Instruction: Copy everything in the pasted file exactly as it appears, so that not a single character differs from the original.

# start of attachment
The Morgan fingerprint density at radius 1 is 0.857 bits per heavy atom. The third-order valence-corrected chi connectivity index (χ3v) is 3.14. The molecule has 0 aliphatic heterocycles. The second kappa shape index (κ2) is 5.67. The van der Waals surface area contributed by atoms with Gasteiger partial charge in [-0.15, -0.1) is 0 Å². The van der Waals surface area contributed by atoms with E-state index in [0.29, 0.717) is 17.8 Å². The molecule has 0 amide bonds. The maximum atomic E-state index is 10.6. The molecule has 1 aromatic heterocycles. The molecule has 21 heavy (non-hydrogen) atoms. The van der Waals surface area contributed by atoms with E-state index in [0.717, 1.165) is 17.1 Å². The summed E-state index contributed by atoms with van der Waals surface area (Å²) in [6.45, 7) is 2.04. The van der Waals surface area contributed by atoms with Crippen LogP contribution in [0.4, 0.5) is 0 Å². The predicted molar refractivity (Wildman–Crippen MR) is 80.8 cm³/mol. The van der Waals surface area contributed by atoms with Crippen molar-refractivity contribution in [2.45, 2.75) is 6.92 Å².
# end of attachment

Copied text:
The Morgan fingerprint density at radius 1 is 0.857 bits per heavy atom. The third-order valence-corrected chi connectivity index (χ3v) is 3.14. The molecule has 0 aliphatic heterocycles. The second kappa shape index (κ2) is 5.67. The van der Waals surface area contributed by atoms with Gasteiger partial charge in [-0.15, -0.1) is 0 Å². The van der Waals surface area contributed by atoms with E-state index in [0.29, 0.717) is 17.8 Å². The molecule has 0 amide bonds. The maximum atomic E-state index is 10.6. The molecule has 1 aromatic heterocycles. The molecule has 21 heavy (non-hydrogen) atoms. The van der Waals surface area contributed by atoms with E-state index in [0.717, 1.165) is 17.1 Å². The summed E-state index contributed by atoms with van der Waals surface area (Å²) in [6.45, 7) is 2.04. The van der Waals surface area contributed by atoms with Crippen LogP contribution in [0.4, 0.5) is 0 Å². The predicted molar refractivity (Wildman–Crippen MR) is 80.8 cm³/mol. The van der Waals surface area contributed by atoms with Crippen molar-refractivity contribution in [2.45, 2.75) is 6.92 Å².